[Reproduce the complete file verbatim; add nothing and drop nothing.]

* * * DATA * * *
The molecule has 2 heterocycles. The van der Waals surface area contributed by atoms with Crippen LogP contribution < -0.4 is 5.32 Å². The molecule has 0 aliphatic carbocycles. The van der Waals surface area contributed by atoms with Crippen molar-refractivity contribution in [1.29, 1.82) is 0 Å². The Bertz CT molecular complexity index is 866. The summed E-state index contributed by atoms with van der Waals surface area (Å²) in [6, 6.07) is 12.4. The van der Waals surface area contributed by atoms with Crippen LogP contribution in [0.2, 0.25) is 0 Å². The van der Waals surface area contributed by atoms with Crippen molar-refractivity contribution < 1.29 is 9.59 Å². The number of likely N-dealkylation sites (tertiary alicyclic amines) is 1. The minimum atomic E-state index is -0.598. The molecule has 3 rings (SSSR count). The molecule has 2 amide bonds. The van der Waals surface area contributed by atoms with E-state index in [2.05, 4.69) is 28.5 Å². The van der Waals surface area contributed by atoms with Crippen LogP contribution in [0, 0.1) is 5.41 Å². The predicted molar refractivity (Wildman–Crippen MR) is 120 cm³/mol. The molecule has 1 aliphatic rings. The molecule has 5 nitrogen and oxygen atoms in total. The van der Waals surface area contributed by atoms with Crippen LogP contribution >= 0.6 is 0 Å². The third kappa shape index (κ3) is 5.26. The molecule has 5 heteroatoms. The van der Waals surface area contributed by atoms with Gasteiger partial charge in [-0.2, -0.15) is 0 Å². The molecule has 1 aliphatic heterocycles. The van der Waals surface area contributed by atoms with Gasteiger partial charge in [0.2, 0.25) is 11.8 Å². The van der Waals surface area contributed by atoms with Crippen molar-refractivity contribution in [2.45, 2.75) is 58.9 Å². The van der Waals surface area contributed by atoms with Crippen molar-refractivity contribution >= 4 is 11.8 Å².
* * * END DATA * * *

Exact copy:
The molecule has 2 heterocycles. The van der Waals surface area contributed by atoms with Crippen LogP contribution < -0.4 is 5.32 Å². The molecule has 0 aliphatic carbocycles. The van der Waals surface area contributed by atoms with Crippen molar-refractivity contribution in [1.29, 1.82) is 0 Å². The Bertz CT molecular complexity index is 866. The summed E-state index contributed by atoms with van der Waals surface area (Å²) in [6, 6.07) is 12.4. The van der Waals surface area contributed by atoms with Crippen LogP contribution in [0.2, 0.25) is 0 Å². The van der Waals surface area contributed by atoms with Crippen molar-refractivity contribution < 1.29 is 9.59 Å². The number of likely N-dealkylation sites (tertiary alicyclic amines) is 1. The minimum atomic E-state index is -0.598. The molecule has 3 rings (SSSR count). The molecule has 2 amide bonds. The van der Waals surface area contributed by atoms with E-state index in [2.05, 4.69) is 28.5 Å². The van der Waals surface area contributed by atoms with Crippen LogP contribution in [0, 0.1) is 5.41 Å². The predicted molar refractivity (Wildman–Crippen MR) is 120 cm³/mol. The molecule has 1 aliphatic rings. The molecule has 5 nitrogen and oxygen atoms in total. The van der Waals surface area contributed by atoms with Crippen LogP contribution >= 0.6 is 0 Å². The third kappa shape index (κ3) is 5.26. The molecule has 5 heteroatoms. The van der Waals surface area contributed by atoms with Gasteiger partial charge in [-0.2, -0.15) is 0 Å². The molecule has 1 aliphatic heterocycles. The van der Waals surface area contributed by atoms with Gasteiger partial charge in [0.2, 0.25) is 11.8 Å². The van der Waals surface area contributed by atoms with Crippen molar-refractivity contribution in [2.45, 2.75) is 58.9 Å². The van der Waals surface area contributed by atoms with Crippen molar-refractivity contribution >= 4 is 11.8 Å².